10 Great Read Aloud Science Books

world-read-aloud-day-2016

10 Great Read Aloud Science Books

The 24th of February is World Read Aloud Day. It celebrates people coming together to read books, particularly adults and children. The day was originally organised in by Pam Allyn, the founder of LitWorld, as an initiative to promote global literacy.

World Read Aloud Day was created in 2010 by LitWorld, a New York City based non-profit 501(c)3 organization working locally, nationally and globally to lead and implement transformational literacy programs. It all began when LitWorld Founder, Pam Allyn, read “Where the Wild Things Are” aloud to a group of young boys in a first grade classroom. After hearing about the adventures of Max, one of the boys said, “Mrs. Allyn, let’s make sure everyone knows how good this feels. Let’s have a holiday for the read aloud.” – Maria Sosa (AAAS, SB&F)

I’ve adapted a list of science read aloud books put together by SB&F’s (Science Books & Films, AAAS) Maria Sosa. Click here to read her entire article. Make sure you make time to read a science book with the little person in your life! Reading is a lifelong gift that you can give them.

For more information about World Read Aloud Day, go to LitWorld’s Homepage: http://www.litworld.org/wrad/

a-chicken-followed-me-homeA Chicken Followed Me Home by Robin Page

Why did the chicken cross the road? To follow you home! Learn all about a not-so-basic bird in this delightful nonfiction picture book. What’s that? A chicken followed you home? Now what do you do? Celebrated author-illustrator Robin Page leads a step-by-step, question-and-answer-style journey through the world of chickens. Along the way you’ll explore different breeds, discover different types of coops, and learn everything there is to know about chicken reproduction and hatching. Gorgeous, playful, and filled with facts, this engaging nonfiction picture book shines new light on a very familiar fowl!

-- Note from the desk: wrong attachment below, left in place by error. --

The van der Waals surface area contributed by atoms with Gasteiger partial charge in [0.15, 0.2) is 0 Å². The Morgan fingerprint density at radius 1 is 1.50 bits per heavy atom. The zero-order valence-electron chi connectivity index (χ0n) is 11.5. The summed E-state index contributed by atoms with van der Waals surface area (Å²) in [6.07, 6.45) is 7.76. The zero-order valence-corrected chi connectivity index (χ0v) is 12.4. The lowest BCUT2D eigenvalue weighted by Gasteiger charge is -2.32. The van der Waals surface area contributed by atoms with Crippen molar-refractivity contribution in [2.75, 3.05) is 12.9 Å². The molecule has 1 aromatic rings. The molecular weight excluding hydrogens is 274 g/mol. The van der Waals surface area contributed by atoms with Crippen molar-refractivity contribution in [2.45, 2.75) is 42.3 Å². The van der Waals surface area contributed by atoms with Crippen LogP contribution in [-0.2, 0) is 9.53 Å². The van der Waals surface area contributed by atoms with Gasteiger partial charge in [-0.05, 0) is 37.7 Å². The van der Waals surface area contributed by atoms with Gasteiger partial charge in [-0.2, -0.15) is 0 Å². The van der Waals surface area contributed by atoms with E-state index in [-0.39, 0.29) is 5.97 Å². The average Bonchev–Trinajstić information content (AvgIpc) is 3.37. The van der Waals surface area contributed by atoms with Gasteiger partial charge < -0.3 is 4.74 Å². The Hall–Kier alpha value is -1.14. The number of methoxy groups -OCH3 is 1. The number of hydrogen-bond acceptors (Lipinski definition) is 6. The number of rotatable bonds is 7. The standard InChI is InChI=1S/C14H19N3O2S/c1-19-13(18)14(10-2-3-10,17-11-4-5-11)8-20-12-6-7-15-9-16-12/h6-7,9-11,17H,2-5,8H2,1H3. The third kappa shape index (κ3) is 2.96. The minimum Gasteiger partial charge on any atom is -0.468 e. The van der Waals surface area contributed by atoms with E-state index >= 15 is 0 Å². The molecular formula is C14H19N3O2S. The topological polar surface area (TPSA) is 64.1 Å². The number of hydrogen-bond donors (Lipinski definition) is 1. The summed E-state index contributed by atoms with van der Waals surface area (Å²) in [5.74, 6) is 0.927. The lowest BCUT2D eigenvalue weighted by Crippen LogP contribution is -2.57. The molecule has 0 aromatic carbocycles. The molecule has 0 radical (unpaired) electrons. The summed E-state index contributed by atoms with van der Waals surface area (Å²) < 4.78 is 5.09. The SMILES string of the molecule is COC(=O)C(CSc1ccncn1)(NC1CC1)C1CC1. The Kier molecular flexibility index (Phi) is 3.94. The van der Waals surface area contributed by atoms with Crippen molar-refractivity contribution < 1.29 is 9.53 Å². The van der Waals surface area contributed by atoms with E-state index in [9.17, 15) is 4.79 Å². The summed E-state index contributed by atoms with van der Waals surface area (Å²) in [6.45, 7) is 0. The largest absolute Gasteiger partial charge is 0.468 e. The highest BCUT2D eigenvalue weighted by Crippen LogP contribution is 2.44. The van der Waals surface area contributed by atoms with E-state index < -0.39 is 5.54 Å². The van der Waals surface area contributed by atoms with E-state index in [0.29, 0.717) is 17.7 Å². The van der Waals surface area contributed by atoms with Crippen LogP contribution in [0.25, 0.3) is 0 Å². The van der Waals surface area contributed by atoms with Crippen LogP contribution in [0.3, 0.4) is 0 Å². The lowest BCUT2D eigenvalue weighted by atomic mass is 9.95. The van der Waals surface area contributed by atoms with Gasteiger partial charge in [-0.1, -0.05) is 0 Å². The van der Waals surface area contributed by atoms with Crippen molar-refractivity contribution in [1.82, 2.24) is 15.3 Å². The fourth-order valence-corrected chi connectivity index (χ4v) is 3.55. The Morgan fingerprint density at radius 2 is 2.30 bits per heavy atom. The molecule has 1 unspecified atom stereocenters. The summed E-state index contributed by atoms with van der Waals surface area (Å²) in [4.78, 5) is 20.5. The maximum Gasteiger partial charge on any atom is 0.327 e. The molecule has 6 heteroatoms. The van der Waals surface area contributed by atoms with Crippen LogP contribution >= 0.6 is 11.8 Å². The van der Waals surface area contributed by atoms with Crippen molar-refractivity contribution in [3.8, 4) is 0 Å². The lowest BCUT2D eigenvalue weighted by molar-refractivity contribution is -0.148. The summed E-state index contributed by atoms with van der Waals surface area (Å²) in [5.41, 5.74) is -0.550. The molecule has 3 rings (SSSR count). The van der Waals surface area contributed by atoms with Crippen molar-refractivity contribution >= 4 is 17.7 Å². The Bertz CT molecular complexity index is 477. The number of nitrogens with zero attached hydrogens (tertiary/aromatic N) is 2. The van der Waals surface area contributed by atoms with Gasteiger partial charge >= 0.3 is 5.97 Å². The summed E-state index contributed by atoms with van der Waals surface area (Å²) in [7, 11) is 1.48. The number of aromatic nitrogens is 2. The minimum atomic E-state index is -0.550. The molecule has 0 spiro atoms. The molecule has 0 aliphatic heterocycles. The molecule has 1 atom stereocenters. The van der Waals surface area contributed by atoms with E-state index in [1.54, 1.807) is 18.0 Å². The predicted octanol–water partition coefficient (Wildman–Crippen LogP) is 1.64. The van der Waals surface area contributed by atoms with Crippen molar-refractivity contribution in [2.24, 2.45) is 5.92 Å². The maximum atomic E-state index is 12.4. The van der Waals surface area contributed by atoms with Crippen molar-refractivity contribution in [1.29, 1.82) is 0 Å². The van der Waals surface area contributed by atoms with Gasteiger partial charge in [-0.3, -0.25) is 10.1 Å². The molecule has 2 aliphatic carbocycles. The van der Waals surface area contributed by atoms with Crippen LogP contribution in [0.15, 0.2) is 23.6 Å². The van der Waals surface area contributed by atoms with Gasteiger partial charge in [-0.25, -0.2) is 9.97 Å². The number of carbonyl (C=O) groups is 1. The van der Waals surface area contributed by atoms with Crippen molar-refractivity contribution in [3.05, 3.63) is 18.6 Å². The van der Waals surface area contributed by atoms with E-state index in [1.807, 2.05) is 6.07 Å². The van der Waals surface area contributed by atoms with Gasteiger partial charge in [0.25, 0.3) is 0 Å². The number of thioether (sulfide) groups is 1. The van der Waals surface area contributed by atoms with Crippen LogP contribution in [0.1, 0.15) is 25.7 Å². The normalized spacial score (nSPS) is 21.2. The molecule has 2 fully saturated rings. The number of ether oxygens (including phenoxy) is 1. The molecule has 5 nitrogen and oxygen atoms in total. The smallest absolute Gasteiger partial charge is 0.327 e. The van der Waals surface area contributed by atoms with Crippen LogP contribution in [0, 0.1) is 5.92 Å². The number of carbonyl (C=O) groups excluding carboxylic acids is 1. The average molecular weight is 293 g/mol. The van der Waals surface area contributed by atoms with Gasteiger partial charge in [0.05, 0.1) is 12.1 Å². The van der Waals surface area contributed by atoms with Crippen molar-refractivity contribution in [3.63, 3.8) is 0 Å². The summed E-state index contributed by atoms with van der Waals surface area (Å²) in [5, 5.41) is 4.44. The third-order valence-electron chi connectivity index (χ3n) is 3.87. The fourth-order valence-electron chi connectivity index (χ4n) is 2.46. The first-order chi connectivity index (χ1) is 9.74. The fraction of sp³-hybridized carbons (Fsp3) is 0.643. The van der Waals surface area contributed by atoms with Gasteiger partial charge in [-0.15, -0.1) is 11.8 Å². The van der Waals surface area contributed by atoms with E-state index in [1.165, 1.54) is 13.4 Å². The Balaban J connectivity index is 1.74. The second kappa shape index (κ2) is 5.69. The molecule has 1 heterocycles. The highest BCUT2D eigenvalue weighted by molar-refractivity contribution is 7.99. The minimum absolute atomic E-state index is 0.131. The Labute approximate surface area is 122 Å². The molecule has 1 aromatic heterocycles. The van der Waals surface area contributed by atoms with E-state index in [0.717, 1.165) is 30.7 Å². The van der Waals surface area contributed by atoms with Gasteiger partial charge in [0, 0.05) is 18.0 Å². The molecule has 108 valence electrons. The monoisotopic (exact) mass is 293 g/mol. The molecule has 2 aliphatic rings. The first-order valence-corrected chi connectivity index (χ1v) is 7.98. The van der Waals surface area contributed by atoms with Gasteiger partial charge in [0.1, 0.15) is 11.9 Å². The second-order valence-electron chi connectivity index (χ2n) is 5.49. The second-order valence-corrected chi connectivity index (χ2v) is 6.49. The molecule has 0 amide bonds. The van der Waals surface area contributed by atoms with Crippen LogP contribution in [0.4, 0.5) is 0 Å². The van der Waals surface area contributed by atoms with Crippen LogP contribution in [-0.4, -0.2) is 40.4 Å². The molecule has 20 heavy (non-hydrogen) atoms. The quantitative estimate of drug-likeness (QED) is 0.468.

feathers-not-just-for-flyingFeathers: Not Just for Flying,  by Melissa Stewart and illustrated by Sandra S. Brannan

Young naturalists meet sixteen birds in this elegant introduction to the many uses of feathers. A concise main text highlights how feathers are not just for flying. More curious readers are invited to explore informative sidebars, which underscore specific ways each bird uses its feathers for a variety of practical purposes. A scrapbook design showcases life-size feather illustrations.

 

 

high-tide-for-horseshoe-crabsHigh Tide for Horseshoe Crabs, by Lisa Kahn Schnell and illustrated by Alan Marks